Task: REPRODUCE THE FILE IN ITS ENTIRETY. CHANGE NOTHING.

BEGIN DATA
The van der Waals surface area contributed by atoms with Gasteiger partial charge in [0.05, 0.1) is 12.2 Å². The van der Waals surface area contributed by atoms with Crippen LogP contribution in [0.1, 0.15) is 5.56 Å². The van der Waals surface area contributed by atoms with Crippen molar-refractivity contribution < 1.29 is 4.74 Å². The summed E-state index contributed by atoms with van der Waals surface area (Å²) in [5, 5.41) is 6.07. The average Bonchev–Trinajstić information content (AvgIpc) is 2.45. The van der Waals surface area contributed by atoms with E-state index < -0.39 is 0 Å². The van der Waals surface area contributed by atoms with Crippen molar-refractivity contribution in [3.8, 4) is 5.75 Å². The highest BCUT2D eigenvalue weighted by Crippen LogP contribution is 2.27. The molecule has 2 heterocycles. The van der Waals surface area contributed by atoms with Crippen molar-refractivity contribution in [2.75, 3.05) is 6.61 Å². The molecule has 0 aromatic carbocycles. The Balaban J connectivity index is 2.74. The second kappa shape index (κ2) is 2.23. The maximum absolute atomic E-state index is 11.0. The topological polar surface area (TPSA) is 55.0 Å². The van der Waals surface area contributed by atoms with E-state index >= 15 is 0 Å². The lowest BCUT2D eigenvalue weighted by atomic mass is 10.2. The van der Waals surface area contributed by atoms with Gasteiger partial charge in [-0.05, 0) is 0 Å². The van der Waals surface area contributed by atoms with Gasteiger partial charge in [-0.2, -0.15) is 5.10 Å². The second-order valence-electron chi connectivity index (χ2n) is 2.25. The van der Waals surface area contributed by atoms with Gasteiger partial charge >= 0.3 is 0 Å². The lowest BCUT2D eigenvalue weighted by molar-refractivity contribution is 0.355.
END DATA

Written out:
The van der Waals surface area contributed by atoms with Gasteiger partial charge in [0.05, 0.1) is 12.2 Å². The van der Waals surface area contributed by atoms with Crippen LogP contribution in [0.1, 0.15) is 5.56 Å². The van der Waals surface area contributed by atoms with Crippen molar-refractivity contribution < 1.29 is 4.74 Å². The summed E-state index contributed by atoms with van der Waals surface area (Å²) in [5, 5.41) is 6.07. The average Bonchev–Trinajstić information content (AvgIpc) is 2.45. The van der Waals surface area contributed by atoms with E-state index < -0.39 is 0 Å². The van der Waals surface area contributed by atoms with Crippen molar-refractivity contribution in [3.8, 4) is 5.75 Å². The highest BCUT2D eigenvalue weighted by Crippen LogP contribution is 2.27. The molecule has 2 heterocycles. The van der Waals surface area contributed by atoms with Crippen molar-refractivity contribution in [2.75, 3.05) is 6.61 Å². The molecule has 0 aromatic carbocycles. The Balaban J connectivity index is 2.74. The second kappa shape index (κ2) is 2.23. The maximum absolute atomic E-state index is 11.0. The topological polar surface area (TPSA) is 55.0 Å². The van der Waals surface area contributed by atoms with E-state index >= 15 is 0 Å². The lowest BCUT2D eigenvalue weighted by atomic mass is 10.2. The van der Waals surface area contributed by atoms with Gasteiger partial charge in [-0.05, 0) is 0 Å². The van der Waals surface area contributed by atoms with Gasteiger partial charge in [-0.2, -0.15) is 5.10 Å². The second-order valence-electron chi connectivity index (χ2n) is 2.25. The van der Waals surface area contributed by atoms with Gasteiger partial charge >= 0.3 is 0 Å². The lowest BCUT2D eigenvalue weighted by molar-refractivity contribution is 0.355.